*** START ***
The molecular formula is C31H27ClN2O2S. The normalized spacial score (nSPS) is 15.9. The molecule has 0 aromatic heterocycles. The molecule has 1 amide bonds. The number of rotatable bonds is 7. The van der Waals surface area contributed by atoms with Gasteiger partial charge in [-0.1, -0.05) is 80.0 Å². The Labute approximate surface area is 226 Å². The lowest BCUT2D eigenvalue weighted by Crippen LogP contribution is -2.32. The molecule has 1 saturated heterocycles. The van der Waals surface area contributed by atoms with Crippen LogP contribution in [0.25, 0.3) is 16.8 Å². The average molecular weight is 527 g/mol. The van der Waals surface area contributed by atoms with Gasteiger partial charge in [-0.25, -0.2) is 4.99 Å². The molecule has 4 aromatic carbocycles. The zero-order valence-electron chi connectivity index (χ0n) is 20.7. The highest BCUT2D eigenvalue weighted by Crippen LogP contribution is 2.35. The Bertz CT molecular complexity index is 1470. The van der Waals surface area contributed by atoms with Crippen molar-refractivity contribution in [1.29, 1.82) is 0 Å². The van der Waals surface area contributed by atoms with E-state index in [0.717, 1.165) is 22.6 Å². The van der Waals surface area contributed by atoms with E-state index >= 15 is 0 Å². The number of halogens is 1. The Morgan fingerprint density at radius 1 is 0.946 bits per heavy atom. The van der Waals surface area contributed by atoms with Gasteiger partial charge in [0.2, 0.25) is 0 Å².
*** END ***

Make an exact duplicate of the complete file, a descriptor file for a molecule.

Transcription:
The molecular formula is C31H27ClN2O2S. The normalized spacial score (nSPS) is 15.9. The molecule has 0 aromatic heterocycles. The molecule has 1 amide bonds. The number of rotatable bonds is 7. The van der Waals surface area contributed by atoms with Gasteiger partial charge in [-0.1, -0.05) is 80.0 Å². The Labute approximate surface area is 226 Å². The lowest BCUT2D eigenvalue weighted by Crippen LogP contribution is -2.32. The molecule has 1 saturated heterocycles. The van der Waals surface area contributed by atoms with Crippen LogP contribution in [0.25, 0.3) is 16.8 Å². The average molecular weight is 527 g/mol. The van der Waals surface area contributed by atoms with Gasteiger partial charge in [-0.25, -0.2) is 4.99 Å². The molecule has 4 aromatic carbocycles. The zero-order valence-electron chi connectivity index (χ0n) is 20.7. The highest BCUT2D eigenvalue weighted by Crippen LogP contribution is 2.35. The Bertz CT molecular complexity index is 1470. The van der Waals surface area contributed by atoms with Crippen molar-refractivity contribution in [1.29, 1.82) is 0 Å². The van der Waals surface area contributed by atoms with E-state index in [0.717, 1.165) is 22.6 Å². The van der Waals surface area contributed by atoms with E-state index >= 15 is 0 Å². The number of halogens is 1. The Morgan fingerprint density at radius 1 is 0.946 bits per heavy atom. The van der Waals surface area contributed by atoms with Gasteiger partial charge in [0.2, 0.25) is 0 Å².